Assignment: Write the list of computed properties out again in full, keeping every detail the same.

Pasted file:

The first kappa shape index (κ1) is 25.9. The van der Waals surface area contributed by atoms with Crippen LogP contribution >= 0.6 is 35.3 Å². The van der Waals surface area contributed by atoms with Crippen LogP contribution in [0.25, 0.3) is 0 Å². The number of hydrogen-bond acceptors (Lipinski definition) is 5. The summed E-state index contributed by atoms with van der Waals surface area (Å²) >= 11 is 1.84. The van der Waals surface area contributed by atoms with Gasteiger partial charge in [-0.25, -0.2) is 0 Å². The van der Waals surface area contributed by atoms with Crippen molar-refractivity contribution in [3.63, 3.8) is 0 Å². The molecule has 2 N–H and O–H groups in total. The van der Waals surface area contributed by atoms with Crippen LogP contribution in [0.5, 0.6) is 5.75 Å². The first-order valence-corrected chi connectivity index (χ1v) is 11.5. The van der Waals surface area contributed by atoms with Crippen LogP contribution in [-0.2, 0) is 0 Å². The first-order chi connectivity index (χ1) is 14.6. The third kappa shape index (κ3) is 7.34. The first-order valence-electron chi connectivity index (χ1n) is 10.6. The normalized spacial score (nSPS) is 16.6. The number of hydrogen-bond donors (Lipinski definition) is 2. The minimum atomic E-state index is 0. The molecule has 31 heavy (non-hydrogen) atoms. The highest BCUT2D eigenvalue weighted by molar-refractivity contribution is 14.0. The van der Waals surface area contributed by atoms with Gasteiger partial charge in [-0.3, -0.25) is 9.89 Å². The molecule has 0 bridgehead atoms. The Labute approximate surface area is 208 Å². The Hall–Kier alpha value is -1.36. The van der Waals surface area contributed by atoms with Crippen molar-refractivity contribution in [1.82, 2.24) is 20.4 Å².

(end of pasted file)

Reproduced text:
The first kappa shape index (κ1) is 25.9. The van der Waals surface area contributed by atoms with Crippen LogP contribution >= 0.6 is 35.3 Å². The van der Waals surface area contributed by atoms with Crippen LogP contribution in [0.25, 0.3) is 0 Å². The number of hydrogen-bond acceptors (Lipinski definition) is 5. The summed E-state index contributed by atoms with van der Waals surface area (Å²) >= 11 is 1.84. The van der Waals surface area contributed by atoms with Gasteiger partial charge in [-0.25, -0.2) is 0 Å². The van der Waals surface area contributed by atoms with Crippen molar-refractivity contribution in [3.63, 3.8) is 0 Å². The molecule has 2 N–H and O–H groups in total. The van der Waals surface area contributed by atoms with Crippen LogP contribution in [0.5, 0.6) is 5.75 Å². The first-order valence-corrected chi connectivity index (χ1v) is 11.5. The van der Waals surface area contributed by atoms with Crippen LogP contribution in [-0.2, 0) is 0 Å². The first-order chi connectivity index (χ1) is 14.6. The third kappa shape index (κ3) is 7.34. The first-order valence-electron chi connectivity index (χ1n) is 10.6. The normalized spacial score (nSPS) is 16.6. The number of hydrogen-bond donors (Lipinski definition) is 2. The minimum atomic E-state index is 0. The molecule has 31 heavy (non-hydrogen) atoms. The highest BCUT2D eigenvalue weighted by molar-refractivity contribution is 14.0. The van der Waals surface area contributed by atoms with Gasteiger partial charge in [-0.3, -0.25) is 9.89 Å². The molecule has 0 bridgehead atoms. The Labute approximate surface area is 208 Å². The Hall–Kier alpha value is -1.36. The van der Waals surface area contributed by atoms with Crippen molar-refractivity contribution in [1.82, 2.24) is 20.4 Å².